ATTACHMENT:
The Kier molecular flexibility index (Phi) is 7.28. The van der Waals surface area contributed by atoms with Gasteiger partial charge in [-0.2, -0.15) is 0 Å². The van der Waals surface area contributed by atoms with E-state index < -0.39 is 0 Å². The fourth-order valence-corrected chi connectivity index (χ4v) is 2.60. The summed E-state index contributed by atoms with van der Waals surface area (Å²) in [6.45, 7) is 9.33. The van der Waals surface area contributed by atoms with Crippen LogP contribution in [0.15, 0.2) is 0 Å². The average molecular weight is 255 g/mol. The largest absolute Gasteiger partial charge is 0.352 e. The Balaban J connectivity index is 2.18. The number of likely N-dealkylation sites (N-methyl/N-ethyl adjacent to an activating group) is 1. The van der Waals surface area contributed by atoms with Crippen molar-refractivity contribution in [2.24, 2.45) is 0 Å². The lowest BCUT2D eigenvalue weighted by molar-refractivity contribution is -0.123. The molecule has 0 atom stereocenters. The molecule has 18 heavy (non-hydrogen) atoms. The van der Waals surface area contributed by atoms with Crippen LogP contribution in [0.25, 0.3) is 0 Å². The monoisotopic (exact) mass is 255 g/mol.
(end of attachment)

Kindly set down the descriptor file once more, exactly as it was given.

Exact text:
The Kier molecular flexibility index (Phi) is 7.28. The van der Waals surface area contributed by atoms with Gasteiger partial charge in [-0.2, -0.15) is 0 Å². The van der Waals surface area contributed by atoms with E-state index < -0.39 is 0 Å². The fourth-order valence-corrected chi connectivity index (χ4v) is 2.60. The summed E-state index contributed by atoms with van der Waals surface area (Å²) in [6.45, 7) is 9.33. The van der Waals surface area contributed by atoms with Crippen LogP contribution in [0.15, 0.2) is 0 Å². The average molecular weight is 255 g/mol. The largest absolute Gasteiger partial charge is 0.352 e. The Balaban J connectivity index is 2.18. The number of likely N-dealkylation sites (N-methyl/N-ethyl adjacent to an activating group) is 1. The van der Waals surface area contributed by atoms with Crippen molar-refractivity contribution in [2.24, 2.45) is 0 Å². The lowest BCUT2D eigenvalue weighted by molar-refractivity contribution is -0.123. The molecule has 0 atom stereocenters. The molecule has 18 heavy (non-hydrogen) atoms. The van der Waals surface area contributed by atoms with Crippen LogP contribution in [0.25, 0.3) is 0 Å². The monoisotopic (exact) mass is 255 g/mol.